NASA provided $370 million in funding for space technologies that are at a tipping point.
NASA believes space technology is at a tipping point if: An investment in a ground demonstration or flight demonstration will result in:
A significant advancement of the technology’s maturation, and a significant improvement in the offerors’ ability to successfully bring the technology to market, and, previous investments have been made to mature the proposed technology system in preparation for commercialization, demonstrating a pre-existing plan to commercialize the technology, and, the proposed technology system is at a Technology Readiness Level of at least 4 at time of submission of the preliminary proposal.
Here are the Projects:
Cryogenic Fluid Management Technology Demonstrations-SpaceX
$53.2 million Large-scale flight demonstration to transfer 10 metric tons of cryogenic propellant, specifically liquid oxygen, between tanks on a Starship vehicle.
Lockheed Martin $89.7 million In-space demonstration mission using liquid hydrogen – the most challenging of the cryogenic propellants – to test more than a dozen cryogenic fluid management technologies, positioning them for infusion into future space systems.
Lunar Surface Innovation Initiative Technology Demonstration NASA invested in technologies needed to advance in-situ resource utilization, surface power generation and energy storage, communications, and more.
Alpha Space Test and Research Alliance of Houston, $22.1 million – The space science and technology evaluation facility will give small experiments access to the lunar environment to collect data and experience exposure to the ultraviolet and charged particle radiation.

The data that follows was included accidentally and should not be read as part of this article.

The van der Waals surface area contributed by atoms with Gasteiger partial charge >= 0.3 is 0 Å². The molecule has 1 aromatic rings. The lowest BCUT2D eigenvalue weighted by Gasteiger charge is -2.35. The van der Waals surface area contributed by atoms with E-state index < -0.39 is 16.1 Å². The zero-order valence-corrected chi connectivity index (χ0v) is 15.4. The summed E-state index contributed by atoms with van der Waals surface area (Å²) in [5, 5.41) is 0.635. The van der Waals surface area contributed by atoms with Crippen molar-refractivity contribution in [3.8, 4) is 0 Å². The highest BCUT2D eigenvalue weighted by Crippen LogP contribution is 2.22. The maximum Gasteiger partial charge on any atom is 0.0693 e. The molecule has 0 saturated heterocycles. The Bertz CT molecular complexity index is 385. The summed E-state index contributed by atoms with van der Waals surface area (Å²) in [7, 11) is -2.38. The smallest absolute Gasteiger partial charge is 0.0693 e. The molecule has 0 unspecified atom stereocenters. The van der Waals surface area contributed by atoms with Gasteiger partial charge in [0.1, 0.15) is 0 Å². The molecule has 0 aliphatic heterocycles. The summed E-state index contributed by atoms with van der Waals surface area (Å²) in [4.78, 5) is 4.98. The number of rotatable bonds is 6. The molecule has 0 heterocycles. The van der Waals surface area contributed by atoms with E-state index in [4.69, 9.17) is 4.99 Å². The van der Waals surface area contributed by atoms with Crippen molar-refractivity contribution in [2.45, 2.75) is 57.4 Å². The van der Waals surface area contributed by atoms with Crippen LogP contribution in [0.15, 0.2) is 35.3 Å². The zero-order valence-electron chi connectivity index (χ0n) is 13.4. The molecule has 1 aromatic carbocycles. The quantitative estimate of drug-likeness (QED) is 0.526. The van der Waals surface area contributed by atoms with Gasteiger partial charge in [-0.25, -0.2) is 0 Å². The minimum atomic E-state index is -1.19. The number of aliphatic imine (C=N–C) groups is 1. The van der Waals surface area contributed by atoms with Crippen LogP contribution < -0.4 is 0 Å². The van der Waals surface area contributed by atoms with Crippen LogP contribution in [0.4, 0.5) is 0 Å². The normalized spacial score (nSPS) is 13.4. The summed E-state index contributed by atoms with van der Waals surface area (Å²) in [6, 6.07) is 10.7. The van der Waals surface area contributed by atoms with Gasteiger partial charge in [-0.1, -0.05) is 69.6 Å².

Astrobotic Technology of Pittsburgh, $5.8 million – This is mature and will demonstrate a fast, wireless charging system that addresses challenges associated with using the technology on the Moon.
Masten Space Systems of Mojave, California, $2.8 million – To Build and demonstrate a universal chemical heat and electrical power source attachment that lets payloads survive the extreme environments encountered during the lunar night and in craters.
Nokia of America Corporation of Sunnyvale, California, $14.1 million – Inspired by terrestrial technology, Nokia proposes to deploy the first LTE/4G communications system in space.
The technology could run the future infrastructure that processes water harvested on the Moon and creates propellant and other mission consumables.
Teledyne Energy Systems of Hunt Valley, Maryland, $2.8 million – Advance a hydrogen electrical power system to enable a fuel cell with an operating lifetime of 10,000 hours.
Closed-Loop Descent and Landing Capability Demonstration Suborbital platforms can enable testing of integrated precision landing and hazard avoidance technologies, using lunar trajectories during descent and landing.
Masten will mature its Xogdor vehicle to provide researchers from government, academia, and industry with a new platform for testing space technologies.